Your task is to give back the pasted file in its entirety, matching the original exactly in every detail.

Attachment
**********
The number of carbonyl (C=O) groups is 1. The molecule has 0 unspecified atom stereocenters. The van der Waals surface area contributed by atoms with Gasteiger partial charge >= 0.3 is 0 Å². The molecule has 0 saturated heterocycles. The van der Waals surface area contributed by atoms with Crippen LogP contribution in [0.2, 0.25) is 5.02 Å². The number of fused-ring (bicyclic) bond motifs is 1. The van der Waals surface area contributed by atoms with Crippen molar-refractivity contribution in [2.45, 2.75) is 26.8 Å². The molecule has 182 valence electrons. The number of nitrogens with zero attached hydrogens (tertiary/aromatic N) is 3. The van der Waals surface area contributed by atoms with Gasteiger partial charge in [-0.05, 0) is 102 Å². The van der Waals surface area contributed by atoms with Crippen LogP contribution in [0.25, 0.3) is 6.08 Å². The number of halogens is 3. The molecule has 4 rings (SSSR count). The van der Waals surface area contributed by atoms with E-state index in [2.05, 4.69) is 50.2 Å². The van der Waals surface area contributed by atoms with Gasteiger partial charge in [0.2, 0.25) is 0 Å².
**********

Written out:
The number of carbonyl (C=O) groups is 1. The molecule has 0 unspecified atom stereocenters. The van der Waals surface area contributed by atoms with Gasteiger partial charge >= 0.3 is 0 Å². The molecule has 0 saturated heterocycles. The van der Waals surface area contributed by atoms with Crippen LogP contribution in [0.2, 0.25) is 5.02 Å². The number of fused-ring (bicyclic) bond motifs is 1. The van der Waals surface area contributed by atoms with Crippen molar-refractivity contribution in [2.45, 2.75) is 26.8 Å². The molecule has 182 valence electrons. The number of nitrogens with zero attached hydrogens (tertiary/aromatic N) is 3. The van der Waals surface area contributed by atoms with Gasteiger partial charge in [-0.05, 0) is 102 Å². The van der Waals surface area contributed by atoms with Crippen LogP contribution in [0.25, 0.3) is 6.08 Å². The number of halogens is 3. The molecule has 4 rings (SSSR count). The van der Waals surface area contributed by atoms with E-state index in [2.05, 4.69) is 50.2 Å². The van der Waals surface area contributed by atoms with Gasteiger partial charge in [0.2, 0.25) is 0 Å².